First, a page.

Delray has always been my “downtown,” but the beach up here in Ocean Ridge is what tends to ground me. Especially now, in the summer, when it’s perfect for swimming, the days are long, and turtles are nesting.  We’ve always had a high number of turtle nests, and I always go on turtle walks this month—usually after 10 p.m. and always when it’s a little murky out there, salt smelling, turtle-y, as I like to call it.

This summer I’ve been lazy and I haven’t been once. Each morning I see all the new nests and I swear I’m going to go that night but it just has not happened. I am too deep into a book, or I’ve found one lone “Criminal Minds” rerun I have never seen before, or I’m scoring a pair of Jumbu adventure shoes on Zappo’s.

Until last weekend when the phone rang at about 6:30 p.m., right before Brian Williams and right before I was about to make a ceremonial Tito’s martini (shaken, not stirred, of course.)  “There’s a turtle on the beach,” my neighbor Lynn said. “Now??” I said, having almost never seen a turtle laying her eggs in daylight.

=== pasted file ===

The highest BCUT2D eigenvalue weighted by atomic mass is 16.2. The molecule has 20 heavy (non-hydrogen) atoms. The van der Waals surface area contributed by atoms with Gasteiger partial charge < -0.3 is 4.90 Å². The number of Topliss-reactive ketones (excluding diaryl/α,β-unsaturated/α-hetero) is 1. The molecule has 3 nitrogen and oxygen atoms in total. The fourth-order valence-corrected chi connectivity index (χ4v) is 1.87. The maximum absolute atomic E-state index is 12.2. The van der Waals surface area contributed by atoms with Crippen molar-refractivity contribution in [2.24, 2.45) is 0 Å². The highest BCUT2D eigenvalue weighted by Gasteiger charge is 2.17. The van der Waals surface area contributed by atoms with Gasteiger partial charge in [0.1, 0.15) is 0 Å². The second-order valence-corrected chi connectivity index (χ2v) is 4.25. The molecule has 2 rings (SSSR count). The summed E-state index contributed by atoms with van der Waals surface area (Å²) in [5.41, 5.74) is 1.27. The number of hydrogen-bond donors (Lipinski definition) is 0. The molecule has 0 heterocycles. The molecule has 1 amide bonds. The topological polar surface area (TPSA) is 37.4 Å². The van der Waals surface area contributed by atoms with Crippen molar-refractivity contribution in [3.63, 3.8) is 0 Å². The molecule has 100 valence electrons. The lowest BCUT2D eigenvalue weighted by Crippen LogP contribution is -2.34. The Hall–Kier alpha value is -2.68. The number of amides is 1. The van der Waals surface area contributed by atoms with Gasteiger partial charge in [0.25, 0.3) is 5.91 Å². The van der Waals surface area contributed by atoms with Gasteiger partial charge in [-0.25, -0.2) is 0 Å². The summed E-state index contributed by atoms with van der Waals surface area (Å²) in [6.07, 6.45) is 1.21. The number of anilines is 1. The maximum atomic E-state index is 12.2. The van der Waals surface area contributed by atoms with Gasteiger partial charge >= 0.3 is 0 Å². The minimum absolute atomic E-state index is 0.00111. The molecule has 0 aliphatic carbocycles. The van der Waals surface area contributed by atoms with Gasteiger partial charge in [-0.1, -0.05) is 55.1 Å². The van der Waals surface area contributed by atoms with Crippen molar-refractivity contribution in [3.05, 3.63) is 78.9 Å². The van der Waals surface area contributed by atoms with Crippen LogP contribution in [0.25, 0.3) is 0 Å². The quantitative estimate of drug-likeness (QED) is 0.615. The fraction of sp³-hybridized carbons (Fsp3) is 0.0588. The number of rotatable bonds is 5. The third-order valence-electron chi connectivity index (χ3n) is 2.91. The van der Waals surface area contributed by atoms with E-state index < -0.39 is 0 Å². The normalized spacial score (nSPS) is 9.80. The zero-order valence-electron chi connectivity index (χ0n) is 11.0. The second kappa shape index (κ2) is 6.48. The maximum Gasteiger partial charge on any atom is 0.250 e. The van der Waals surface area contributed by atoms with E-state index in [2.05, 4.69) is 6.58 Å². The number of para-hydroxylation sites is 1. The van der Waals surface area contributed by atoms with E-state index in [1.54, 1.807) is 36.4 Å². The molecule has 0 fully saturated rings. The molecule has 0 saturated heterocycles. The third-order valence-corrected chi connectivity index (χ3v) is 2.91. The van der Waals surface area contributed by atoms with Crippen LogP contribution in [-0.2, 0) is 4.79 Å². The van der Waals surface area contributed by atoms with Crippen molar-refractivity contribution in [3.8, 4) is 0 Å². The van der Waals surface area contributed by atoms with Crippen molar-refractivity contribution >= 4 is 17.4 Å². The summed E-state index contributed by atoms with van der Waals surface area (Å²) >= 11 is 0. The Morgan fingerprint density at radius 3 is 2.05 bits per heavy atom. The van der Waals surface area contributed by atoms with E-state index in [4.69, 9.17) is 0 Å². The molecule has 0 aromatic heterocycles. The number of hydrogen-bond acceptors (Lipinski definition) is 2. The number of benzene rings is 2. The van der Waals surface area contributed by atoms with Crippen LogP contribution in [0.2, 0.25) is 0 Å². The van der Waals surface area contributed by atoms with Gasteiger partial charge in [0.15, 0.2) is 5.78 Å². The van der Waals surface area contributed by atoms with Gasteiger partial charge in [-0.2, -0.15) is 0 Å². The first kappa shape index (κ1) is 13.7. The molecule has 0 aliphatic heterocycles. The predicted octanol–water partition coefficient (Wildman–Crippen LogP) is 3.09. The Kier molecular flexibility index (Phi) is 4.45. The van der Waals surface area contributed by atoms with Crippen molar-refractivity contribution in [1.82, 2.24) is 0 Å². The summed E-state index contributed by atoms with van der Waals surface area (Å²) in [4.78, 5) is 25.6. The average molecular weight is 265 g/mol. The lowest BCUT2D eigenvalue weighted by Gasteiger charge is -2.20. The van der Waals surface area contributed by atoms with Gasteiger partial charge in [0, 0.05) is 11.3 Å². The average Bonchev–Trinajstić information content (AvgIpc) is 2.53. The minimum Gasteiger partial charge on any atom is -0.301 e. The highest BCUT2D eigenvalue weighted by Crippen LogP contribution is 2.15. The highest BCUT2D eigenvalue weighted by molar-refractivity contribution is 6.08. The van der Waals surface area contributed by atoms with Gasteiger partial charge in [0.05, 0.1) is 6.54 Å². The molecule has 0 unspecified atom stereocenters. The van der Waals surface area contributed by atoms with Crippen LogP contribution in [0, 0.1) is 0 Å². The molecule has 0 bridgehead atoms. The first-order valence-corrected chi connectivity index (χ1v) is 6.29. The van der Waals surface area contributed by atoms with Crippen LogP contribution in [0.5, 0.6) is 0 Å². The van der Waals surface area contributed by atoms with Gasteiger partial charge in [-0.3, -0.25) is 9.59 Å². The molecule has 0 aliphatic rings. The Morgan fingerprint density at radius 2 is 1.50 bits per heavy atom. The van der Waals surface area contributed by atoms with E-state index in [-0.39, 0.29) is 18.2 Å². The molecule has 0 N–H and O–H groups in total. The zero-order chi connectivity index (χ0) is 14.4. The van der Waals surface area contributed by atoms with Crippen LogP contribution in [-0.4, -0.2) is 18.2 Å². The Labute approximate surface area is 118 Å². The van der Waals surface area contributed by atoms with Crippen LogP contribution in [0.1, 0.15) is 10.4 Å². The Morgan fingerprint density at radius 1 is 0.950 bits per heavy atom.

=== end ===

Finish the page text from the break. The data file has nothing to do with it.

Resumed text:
So I dropped everything and walked to the end of my street, and there were all my neighbors, a couple of Ocean Ridge police keeping everyone at bay and a very handsome leatherback turtle deeply immersed in laying her eggs.

Watching this for the umpteenth time is sort of like watching paint dry; it takes for-e-ver for her to dig the nest, drop the eggs, bury the eggs, cover the nest and then manage to actually turn that gi-normous body around with those awkward flippers kind of uselessly sweeping out plumes of sand. 

By the time she was ready to try to drag herself off the nest, I’d missed Brian Williams, and my martini was talking to me from my kitchen counter up the street. I was ready for this to be over.

And then she began that that lurching slow move toward the ocean. A giant heave, then a heavy pause, then another lurch toward the shoreline. That’s when I couldn’t take my eyes off her, the way she was pulled to the water, and how she labored over every foot of sand.  And then she was in, the massive shell washed by the tide, then slipping deeper. The last we saw of her was her head rising out of the water as she swam away, the late sun glancing off the top of her shell.

So. There it was.  Just another Friday night in a South Florida summer. The kind of happy hour you almost never get to have.